And before you tell me about sanitation and roads and…. yeah and? Do you know for sure what individuals would have achieved without these massive centrally administered “progressive” projects would be worse? Because I doubt it. Every project in my life time has been way worse if done by the government. More wasteful, and generally some form of insane.
It is very important to remember this, because the current progressives have soured.
Look, every progressive project implies and necessitates a certain level of disdain for the “masses” and the “common people.” If it didn’t, they wouldn’t think themselves anointed to tell others what to do.
But at least FDR and his successors IMAGINED themselves benevolent. They imagined a better future for humanity, even while they f*cked us over. They thought humanity could become, of its own volition, collectivist and non-greedy and– and it’s a case of their not having any introspection, yes — but they wanted to gift humanity things like electricity and better/faster industrial production and such.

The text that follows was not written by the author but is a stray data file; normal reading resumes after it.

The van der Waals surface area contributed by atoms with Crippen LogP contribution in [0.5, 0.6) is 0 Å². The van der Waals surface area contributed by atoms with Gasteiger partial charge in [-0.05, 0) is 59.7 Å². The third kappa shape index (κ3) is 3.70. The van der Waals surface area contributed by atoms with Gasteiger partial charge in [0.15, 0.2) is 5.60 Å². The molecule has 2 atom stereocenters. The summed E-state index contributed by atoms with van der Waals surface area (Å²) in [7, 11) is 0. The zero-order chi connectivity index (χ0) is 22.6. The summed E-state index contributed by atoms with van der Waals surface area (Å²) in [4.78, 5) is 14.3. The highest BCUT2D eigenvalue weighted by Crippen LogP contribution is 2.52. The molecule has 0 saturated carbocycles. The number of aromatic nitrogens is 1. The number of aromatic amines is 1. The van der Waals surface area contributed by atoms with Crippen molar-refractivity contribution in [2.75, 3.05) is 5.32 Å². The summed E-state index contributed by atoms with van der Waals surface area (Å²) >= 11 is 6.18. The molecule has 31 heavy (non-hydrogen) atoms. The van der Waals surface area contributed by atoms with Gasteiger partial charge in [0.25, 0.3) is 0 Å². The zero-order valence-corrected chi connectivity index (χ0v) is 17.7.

The current progressives have soured. We broke their little RedMarxist wagon. The USSR was not as wonderful as they knew it was, because humans refused to play along. And here in the US we hold onto the constitution, which prevents them doing all their wonderful stuff.
They not only disdain us, they hate us. All humans. Every single man jack and woman jill of us. They want us reduced, destroyed, diminished, humiliated; forced to grovel in the dirt for their favor.
That’s the progress in their minds.
It’s important to remember that progressivism has always been wrong. Always been evil. It’s the imposition of a vision of the future by people who think of themselves as anointed. I don’t see any way it wasn’t always wasteful, evil and wrong, and forcing humanity into paths better left untrod.
It’s time to give progressives the good old heave-ho. They know it too. They know they’ve failed, which is why they’ve gone rabid.
Let the future build itself. One individual at a time, from our own decisions and beliefs.
Let no one command us to the vision in their diseased heads.
Let my people go.